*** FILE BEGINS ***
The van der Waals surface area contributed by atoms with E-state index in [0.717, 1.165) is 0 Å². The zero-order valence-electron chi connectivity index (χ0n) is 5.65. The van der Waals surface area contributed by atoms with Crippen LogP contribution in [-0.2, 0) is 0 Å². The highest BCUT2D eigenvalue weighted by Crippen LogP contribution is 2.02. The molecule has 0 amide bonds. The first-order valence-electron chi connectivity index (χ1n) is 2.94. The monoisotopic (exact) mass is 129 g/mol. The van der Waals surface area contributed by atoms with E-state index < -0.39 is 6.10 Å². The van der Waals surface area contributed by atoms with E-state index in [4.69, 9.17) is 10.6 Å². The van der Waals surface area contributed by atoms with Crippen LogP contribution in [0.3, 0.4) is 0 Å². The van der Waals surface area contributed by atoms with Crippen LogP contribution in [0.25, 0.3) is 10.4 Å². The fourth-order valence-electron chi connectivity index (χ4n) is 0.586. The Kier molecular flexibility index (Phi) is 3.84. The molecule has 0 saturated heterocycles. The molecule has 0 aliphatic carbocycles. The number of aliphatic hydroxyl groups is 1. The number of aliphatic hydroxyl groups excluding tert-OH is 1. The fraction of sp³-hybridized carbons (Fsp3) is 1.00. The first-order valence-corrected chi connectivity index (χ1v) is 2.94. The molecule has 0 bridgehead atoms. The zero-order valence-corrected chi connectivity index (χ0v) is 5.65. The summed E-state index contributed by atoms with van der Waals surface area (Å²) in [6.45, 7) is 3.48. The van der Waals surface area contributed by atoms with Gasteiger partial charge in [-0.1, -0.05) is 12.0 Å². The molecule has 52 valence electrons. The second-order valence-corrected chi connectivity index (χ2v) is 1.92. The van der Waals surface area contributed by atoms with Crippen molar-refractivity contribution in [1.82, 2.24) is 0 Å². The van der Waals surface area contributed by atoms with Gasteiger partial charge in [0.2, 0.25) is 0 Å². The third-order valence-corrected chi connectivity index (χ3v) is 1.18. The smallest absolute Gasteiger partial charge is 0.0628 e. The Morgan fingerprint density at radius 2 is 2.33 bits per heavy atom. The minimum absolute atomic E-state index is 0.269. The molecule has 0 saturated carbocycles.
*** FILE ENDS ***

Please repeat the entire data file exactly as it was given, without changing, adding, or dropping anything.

The van der Waals surface area contributed by atoms with E-state index in [0.717, 1.165) is 0 Å². The zero-order valence-electron chi connectivity index (χ0n) is 5.65. The van der Waals surface area contributed by atoms with Crippen LogP contribution in [-0.2, 0) is 0 Å². The highest BCUT2D eigenvalue weighted by Crippen LogP contribution is 2.02. The molecule has 0 amide bonds. The first-order valence-electron chi connectivity index (χ1n) is 2.94. The monoisotopic (exact) mass is 129 g/mol. The van der Waals surface area contributed by atoms with E-state index < -0.39 is 6.10 Å². The van der Waals surface area contributed by atoms with E-state index in [4.69, 9.17) is 10.6 Å². The van der Waals surface area contributed by atoms with Crippen LogP contribution in [0.3, 0.4) is 0 Å². The van der Waals surface area contributed by atoms with Crippen LogP contribution in [0.25, 0.3) is 10.4 Å². The fourth-order valence-electron chi connectivity index (χ4n) is 0.586. The Kier molecular flexibility index (Phi) is 3.84. The molecule has 0 saturated heterocycles. The molecule has 0 aliphatic carbocycles. The number of aliphatic hydroxyl groups is 1. The number of aliphatic hydroxyl groups excluding tert-OH is 1. The fraction of sp³-hybridized carbons (Fsp3) is 1.00. The first-order valence-corrected chi connectivity index (χ1v) is 2.94. The molecule has 0 bridgehead atoms. The zero-order valence-corrected chi connectivity index (χ0v) is 5.65. The summed E-state index contributed by atoms with van der Waals surface area (Å²) in [6.45, 7) is 3.48. The van der Waals surface area contributed by atoms with Gasteiger partial charge in [-0.1, -0.05) is 12.0 Å². The molecule has 52 valence electrons. The second-order valence-corrected chi connectivity index (χ2v) is 1.92. The van der Waals surface area contributed by atoms with Crippen molar-refractivity contribution in [1.82, 2.24) is 0 Å². The van der Waals surface area contributed by atoms with Gasteiger partial charge in [0.2, 0.25) is 0 Å². The third-order valence-corrected chi connectivity index (χ3v) is 1.18. The smallest absolute Gasteiger partial charge is 0.0628 e. The Morgan fingerprint density at radius 2 is 2.33 bits per heavy atom. The minimum absolute atomic E-state index is 0.269. The molecule has 0 saturated carbocycles.